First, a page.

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The Ast nanoemulsion observed under the FESEM showed droplets which were spherical with an average size of 105 nm [Figure 2]. In general, the nanoemulsion produced is in nano sized with good zeta potential and PDI.
Figure 2: Field emission scanning electron microscope of astaxanthin nanoemulsion (a) at 20,000 magnification and (b) at 80,000 magnification showed a spherical shape with a mean size of 105 nm

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Astaxanthin and internal standards chromatogram

Using the normal phase HPLC UV-DAD detection system, Ast and IS were well separated with no interference. Ast standard and IS injected in the HPLC system were eluted at approximately 6.2 and 3.2 min, respectively, as shown in [Figure 3]. Chromatograms obtained for a blank brain sample and a brain sample spiked with Ast and an internal standard showed no interference in the chromatogram [Figure 3].
Figure 3: Chromatogram of blank brain samples (a) and the chromatograms of brain samples spiked with Astaxanthin standard and internal standards (b) peaks in the hexane mobile phase: acetone (75:25%), wavelength of 470 nm, with an elution time of approximately 6.2 and 3.2 min, respectively

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Validation of the method

The assessment of the validation method was based on the typical characteristics of analytical methods such as linearity, precision/repeatability, and accuracy/recovery.[17] In the present study, the linear regression of Ast was r2 = 0.9998, with an intercept of 0.0218 and a slope of 0.001, as shown in [Figure 4]; this showed a good linear relationship between the peak area ratio and concentration. The precision and repeatability of the method were assessed based on the range standard deviation (RSD) % results [Table 1]. Samples with a lower RSD (<10%) indicate that the method is accurate and reproducible. Ast LOD and LOQ were found to be 9.8 ng/mL and 19.5 ng/mL, respectively. The recovery of Ast was more than 95% for all concentrations, as shown in [Table 2], thereby indicating that Ast was not lost during the extraction and the matrix effects are negligible. Modification of the sample extraction method using acetone and hexane had improved the recovery of Ast.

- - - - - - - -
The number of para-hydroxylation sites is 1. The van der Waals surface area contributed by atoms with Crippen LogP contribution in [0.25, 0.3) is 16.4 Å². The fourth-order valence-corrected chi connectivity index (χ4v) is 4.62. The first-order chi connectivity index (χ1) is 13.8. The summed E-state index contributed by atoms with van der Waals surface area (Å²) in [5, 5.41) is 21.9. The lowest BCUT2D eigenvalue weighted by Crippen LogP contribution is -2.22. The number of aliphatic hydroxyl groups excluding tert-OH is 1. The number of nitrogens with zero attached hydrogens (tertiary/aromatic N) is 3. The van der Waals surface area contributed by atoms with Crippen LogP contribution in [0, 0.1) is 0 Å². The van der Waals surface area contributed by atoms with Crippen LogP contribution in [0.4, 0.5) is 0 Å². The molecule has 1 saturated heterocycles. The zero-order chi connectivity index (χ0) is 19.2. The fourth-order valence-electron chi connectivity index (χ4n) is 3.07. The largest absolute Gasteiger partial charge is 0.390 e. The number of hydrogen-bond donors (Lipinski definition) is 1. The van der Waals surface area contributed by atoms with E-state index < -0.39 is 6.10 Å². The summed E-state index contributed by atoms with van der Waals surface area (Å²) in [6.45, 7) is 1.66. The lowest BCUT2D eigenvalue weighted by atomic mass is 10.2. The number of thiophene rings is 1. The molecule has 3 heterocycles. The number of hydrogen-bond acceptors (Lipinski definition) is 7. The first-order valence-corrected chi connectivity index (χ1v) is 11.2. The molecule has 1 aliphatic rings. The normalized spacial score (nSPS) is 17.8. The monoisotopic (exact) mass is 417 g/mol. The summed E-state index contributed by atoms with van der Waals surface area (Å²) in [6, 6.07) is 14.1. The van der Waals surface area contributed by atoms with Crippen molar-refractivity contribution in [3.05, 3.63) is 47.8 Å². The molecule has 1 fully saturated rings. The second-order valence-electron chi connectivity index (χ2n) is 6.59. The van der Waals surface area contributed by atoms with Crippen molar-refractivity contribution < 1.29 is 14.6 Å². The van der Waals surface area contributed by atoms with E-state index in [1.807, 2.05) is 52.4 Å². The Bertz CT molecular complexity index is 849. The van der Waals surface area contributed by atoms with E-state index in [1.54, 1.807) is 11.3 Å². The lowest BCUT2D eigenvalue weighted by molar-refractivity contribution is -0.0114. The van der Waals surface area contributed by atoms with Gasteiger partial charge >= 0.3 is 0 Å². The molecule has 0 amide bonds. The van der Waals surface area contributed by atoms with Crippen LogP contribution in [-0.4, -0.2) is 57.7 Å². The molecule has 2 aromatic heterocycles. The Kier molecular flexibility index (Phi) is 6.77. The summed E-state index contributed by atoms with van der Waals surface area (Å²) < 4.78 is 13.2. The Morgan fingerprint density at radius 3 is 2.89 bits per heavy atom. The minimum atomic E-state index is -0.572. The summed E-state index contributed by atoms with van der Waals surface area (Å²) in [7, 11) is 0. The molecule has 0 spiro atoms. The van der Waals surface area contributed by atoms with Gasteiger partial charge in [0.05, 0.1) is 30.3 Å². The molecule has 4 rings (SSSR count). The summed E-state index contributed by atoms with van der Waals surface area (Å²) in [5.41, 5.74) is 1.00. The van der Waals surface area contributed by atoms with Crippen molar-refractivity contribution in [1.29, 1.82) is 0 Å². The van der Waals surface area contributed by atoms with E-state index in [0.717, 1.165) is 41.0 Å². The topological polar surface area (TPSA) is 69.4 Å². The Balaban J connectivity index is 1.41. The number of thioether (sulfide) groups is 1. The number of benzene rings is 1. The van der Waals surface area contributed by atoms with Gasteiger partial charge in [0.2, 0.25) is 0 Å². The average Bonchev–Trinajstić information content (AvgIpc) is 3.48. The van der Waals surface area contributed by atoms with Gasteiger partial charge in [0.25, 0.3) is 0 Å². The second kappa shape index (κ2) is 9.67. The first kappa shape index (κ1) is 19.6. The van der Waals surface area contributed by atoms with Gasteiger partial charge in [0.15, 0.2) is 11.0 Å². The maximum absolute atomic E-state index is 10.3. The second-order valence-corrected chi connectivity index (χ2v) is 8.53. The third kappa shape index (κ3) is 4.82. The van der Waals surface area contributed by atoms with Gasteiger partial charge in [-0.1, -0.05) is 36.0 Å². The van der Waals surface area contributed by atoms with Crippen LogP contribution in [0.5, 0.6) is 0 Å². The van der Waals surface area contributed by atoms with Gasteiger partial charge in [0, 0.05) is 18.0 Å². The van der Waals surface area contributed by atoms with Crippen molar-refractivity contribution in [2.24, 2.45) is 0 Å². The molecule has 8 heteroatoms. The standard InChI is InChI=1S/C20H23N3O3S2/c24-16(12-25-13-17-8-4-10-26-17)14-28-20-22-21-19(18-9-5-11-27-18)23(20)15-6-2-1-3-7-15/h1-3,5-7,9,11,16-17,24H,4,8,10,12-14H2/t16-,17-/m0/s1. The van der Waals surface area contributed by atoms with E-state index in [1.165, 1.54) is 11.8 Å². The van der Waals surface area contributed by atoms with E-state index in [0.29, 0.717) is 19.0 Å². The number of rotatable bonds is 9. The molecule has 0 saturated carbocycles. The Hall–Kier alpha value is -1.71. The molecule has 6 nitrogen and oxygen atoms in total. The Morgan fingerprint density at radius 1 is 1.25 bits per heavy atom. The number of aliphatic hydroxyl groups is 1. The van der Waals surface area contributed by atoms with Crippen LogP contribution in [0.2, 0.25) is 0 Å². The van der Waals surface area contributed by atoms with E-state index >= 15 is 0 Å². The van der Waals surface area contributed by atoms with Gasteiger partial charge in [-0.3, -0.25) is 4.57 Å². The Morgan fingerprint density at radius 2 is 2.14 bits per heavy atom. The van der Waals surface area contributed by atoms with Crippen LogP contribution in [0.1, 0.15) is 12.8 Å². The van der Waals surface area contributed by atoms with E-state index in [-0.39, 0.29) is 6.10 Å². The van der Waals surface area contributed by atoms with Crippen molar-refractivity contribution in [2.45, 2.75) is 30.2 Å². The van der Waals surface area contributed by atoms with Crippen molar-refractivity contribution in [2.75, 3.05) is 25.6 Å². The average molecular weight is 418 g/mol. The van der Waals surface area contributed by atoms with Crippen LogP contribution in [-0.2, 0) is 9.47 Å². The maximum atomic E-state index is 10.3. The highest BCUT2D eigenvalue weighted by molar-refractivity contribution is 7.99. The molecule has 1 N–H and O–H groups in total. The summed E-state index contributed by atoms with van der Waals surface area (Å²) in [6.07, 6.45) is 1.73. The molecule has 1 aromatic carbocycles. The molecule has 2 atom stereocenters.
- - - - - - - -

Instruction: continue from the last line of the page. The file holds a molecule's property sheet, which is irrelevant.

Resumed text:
Figure 4: Linearity assessment of the high performance liquid chromatography method for astaxanthin quantification

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Table 1: Within day and between day accuracy and precision range standard deviation (percentage) of astaxanthin (n=6)

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Table 2: Recovery of astaxanthin by spiking the analyte in blank brain matrices

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Ast quantitation in brain tissue

[Table 3] shows the average content of Ast in the cortex, hippocampus, and cerebellum. The 40 mg/kg Ast treatment group was not able to detect Ast within the standard curve, probably due to the lower detection limit. There is a possibility that the lower concentration treatment group (40 mg/kg) would need larger brain samples (more than 0.08 g) for the chromatogram to be able to detect Ast. There was a significant difference in the average concentration of Ast between the three regions (F (2,12) = 7.5619, P < 0.01) of rats treated with 160 mg/kg bw of Ast nanoemulsion. The post hoc analysis revealed that the concentration of Ast in the hippocampus (77.9 ± 17.3 μg/g) was significantly higher compared to the cortex (22.3 ± 4.2 μg/g, P < 0.01) and cerebellum (33.1 ± 5.4 μg/g, P < 0.05). Meanwhile, Ast concentration in the cerebellum was not statistically significant when compared to the cortex. Treatment group 80 mg/kg bw showed no detection of Ast in cortex and hippocampus except for cerebellum. There was no significance difference of Ast concentration procured in cerebellum of group 80 mg/kg bw (29.4 ± 7.8 μg/g) and 160 mg/kg bw (33.1 ± 5.4 μg/g), t (8) = 0.3980, P = 0.3505 as shown in the t-test analysis.
Table 3: Amount of astaxanthin recovered (μg/g) in different regions of 0.08 g brain tissue after 28 days of oral feeding at 40, 80 and 160 mg/kg bw (n=5)

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   Discussion Top